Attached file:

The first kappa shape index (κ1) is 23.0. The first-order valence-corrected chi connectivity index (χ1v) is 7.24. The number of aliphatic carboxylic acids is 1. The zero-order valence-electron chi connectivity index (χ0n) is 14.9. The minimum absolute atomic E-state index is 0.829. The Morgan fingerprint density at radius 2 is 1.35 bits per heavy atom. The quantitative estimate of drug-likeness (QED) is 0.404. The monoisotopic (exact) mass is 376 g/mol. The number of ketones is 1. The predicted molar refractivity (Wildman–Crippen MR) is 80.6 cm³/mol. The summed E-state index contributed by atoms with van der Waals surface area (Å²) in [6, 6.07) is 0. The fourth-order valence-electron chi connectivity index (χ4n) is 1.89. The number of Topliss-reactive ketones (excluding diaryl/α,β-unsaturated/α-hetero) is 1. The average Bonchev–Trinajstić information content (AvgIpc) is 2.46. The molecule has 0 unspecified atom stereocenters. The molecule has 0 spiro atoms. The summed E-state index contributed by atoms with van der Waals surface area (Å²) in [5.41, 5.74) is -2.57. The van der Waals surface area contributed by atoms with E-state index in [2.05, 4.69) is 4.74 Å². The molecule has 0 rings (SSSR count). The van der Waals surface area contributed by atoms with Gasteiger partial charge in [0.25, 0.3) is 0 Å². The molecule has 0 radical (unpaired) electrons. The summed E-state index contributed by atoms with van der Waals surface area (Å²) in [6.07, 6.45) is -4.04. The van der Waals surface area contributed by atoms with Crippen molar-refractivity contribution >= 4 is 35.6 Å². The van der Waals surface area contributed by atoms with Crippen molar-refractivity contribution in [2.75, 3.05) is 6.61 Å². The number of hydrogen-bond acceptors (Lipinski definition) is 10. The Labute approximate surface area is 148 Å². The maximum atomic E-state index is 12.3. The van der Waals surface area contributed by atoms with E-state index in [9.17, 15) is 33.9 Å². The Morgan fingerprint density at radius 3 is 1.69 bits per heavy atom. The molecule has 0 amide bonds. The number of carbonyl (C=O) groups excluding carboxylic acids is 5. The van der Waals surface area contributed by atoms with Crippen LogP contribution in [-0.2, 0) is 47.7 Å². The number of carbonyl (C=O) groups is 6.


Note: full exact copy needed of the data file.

The first kappa shape index (κ1) is 23.0. The first-order valence-corrected chi connectivity index (χ1v) is 7.24. The number of aliphatic carboxylic acids is 1. The zero-order valence-electron chi connectivity index (χ0n) is 14.9. The minimum absolute atomic E-state index is 0.829. The Morgan fingerprint density at radius 2 is 1.35 bits per heavy atom. The quantitative estimate of drug-likeness (QED) is 0.404. The monoisotopic (exact) mass is 376 g/mol. The number of ketones is 1. The predicted molar refractivity (Wildman–Crippen MR) is 80.6 cm³/mol. The summed E-state index contributed by atoms with van der Waals surface area (Å²) in [6, 6.07) is 0. The fourth-order valence-electron chi connectivity index (χ4n) is 1.89. The number of Topliss-reactive ketones (excluding diaryl/α,β-unsaturated/α-hetero) is 1. The average Bonchev–Trinajstić information content (AvgIpc) is 2.46. The molecule has 0 unspecified atom stereocenters. The molecule has 0 spiro atoms. The summed E-state index contributed by atoms with van der Waals surface area (Å²) in [5.41, 5.74) is -2.57. The van der Waals surface area contributed by atoms with E-state index in [2.05, 4.69) is 4.74 Å². The molecule has 0 rings (SSSR count). The van der Waals surface area contributed by atoms with Gasteiger partial charge in [0.25, 0.3) is 0 Å². The molecule has 0 radical (unpaired) electrons. The summed E-state index contributed by atoms with van der Waals surface area (Å²) in [6.07, 6.45) is -4.04. The van der Waals surface area contributed by atoms with Crippen molar-refractivity contribution >= 4 is 35.6 Å². The van der Waals surface area contributed by atoms with Crippen molar-refractivity contribution in [2.75, 3.05) is 6.61 Å². The number of hydrogen-bond acceptors (Lipinski definition) is 10. The Labute approximate surface area is 148 Å². The maximum atomic E-state index is 12.3. The van der Waals surface area contributed by atoms with E-state index in [9.17, 15) is 33.9 Å². The Morgan fingerprint density at radius 3 is 1.69 bits per heavy atom. The molecule has 0 amide bonds. The number of carbonyl (C=O) groups excluding carboxylic acids is 5. The van der Waals surface area contributed by atoms with Crippen LogP contribution in [-0.2, 0) is 47.7 Å². The number of carbonyl (C=O) groups is 6.